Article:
How long do Boards have to hold a meeting requisitioned by a shareholder?
That is a question clients often ask, and the answer is typically something like “within a reasonable timeframe of typically less than 6 months”. Given this range can involve half of a Company’s calendar/fiscal year, and two entire quarters, you can excuse clients – dissidents and issuers aside – from being far from satisfied with that answer.
Interestingly, the Ontario Superior Court of Justice’s decision in Sandpiper Real Estate Fund 4 Limited Partnership v. First Capital Realty Real Estate Investment Trust (“First Capital”) sheds some light on this very question while seemingly curbing the bounds of board discretion. In essence, while the court left the timing of meetings to the business judgment of directors, it found that such judgment must be reasonable. In this case, that meant ordering an earlier meeting three and a half months after requisition – as opposed to the 5 month lead-time sought by the Board.
How the Conflict Arose
In First Capital, an activist fund owning approximately nine percent of First Capital requisitioned a special meeting of unitholders to be held no later than three and a half months later. In this meeting, they sought to remove four members of the First Capital Board of Trustees.
First Capital responded with an announcement of a special meeting and annual general meeting more than two months after the date requested, five months from requisition. The activist fund asked the Court to compel the meeting to be held on the earlier date they had requested.
How Much Deference Should Be Given to the Business Judgment of the Board?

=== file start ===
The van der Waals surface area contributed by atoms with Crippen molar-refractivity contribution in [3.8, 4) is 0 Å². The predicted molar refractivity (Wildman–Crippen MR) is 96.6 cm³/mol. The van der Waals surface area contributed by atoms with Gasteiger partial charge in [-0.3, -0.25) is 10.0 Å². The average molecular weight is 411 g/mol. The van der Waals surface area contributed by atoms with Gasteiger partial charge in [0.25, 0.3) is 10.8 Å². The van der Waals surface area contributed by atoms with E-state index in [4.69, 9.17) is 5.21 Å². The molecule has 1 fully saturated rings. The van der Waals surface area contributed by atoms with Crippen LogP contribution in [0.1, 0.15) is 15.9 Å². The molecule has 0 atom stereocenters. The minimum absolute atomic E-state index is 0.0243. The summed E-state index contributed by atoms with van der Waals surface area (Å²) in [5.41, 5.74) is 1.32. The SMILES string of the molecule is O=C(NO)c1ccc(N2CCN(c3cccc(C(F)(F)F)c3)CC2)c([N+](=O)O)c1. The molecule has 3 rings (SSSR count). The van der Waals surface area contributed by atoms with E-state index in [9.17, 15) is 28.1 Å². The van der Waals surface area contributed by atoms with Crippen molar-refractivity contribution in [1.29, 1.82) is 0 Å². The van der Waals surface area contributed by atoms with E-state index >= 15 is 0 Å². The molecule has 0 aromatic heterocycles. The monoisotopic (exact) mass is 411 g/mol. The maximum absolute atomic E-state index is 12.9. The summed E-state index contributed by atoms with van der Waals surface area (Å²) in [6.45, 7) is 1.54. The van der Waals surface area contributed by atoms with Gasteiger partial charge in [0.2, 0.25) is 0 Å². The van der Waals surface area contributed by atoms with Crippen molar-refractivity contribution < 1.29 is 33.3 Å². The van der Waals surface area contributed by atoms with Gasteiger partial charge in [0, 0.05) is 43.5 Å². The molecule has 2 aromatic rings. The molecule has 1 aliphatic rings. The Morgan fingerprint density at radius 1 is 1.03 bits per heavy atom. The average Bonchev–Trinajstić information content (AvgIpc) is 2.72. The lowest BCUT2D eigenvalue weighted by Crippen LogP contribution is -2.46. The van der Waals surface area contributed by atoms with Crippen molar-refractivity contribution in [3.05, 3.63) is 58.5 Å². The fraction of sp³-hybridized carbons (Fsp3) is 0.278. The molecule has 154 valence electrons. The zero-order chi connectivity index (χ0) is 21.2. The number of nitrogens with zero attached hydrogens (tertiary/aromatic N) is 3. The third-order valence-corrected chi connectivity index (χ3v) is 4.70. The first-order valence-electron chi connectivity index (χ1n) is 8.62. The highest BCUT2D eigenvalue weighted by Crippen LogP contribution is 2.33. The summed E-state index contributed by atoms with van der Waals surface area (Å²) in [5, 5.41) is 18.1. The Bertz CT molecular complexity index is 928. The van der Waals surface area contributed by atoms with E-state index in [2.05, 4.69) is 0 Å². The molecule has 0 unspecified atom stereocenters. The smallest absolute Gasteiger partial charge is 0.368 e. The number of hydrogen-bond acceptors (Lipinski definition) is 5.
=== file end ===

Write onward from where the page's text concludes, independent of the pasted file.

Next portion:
The Court noted that the business judgment rule specifies that when a board’s decision falls within a reasonable range, courts should defer to that judgment. To the average observer, it might seem reasonable to defer the specially-called meeting for a short while in order to combine it with an annual general meeting when financials were available. However, the court disagreed.
The Court noted that the Board held only a single meeting to discuss the requisition, and that such meeting also covered many other issues. Moreover, the four directors that were up for replacement remained present during the meeting and voted on the decision to hold the meeting five months later – not even acknowledging potential conflict of interest issues. Similarly, the Board appeared to devote so little time to discussing the timing of the meeting as to not display the reasonably-desired degree of diligence. As a result, the court found that the decision of the Board was entitled to a lesser degree of deference.
Was the Timeframe Reasonable?
After determining that the Board’s decision regarding the timing of the meeting was entitled to a lesser degree of deference, the Court examined three reasons the Board provided for waiting five months to hold the requisitioned shareholders meeting. The Court found none of the reasons compelling and therefore determined that the Board failed to hold the meeting within a reasonable time and, by extension, the delay was not reasonable or justified.
The Court then ordered First Capital to hold the meeting as soon as possible after the date originally requested.
Lessons for Boards
Board members can learn some important lessons from First Capital. First off, going through the mere mechanics of calling a board meeting and noting a discussion on the agenda will not be enough – courts will look more granularly at what was substantively discussed and how much actual consideration was given to the decision. In First Capital, the decision suggests that the Board’s consideration of the meeting timing (only once, within a broader meeting with other topics) was more mechanical and an afterthought to a host of other topics addressed. Put differently, meeting minutes should explain the factors considered by the board before determining a meeting date. Moreover, if there are potential conflict of interest issues, they should be identified and given the appropriate level of consideration.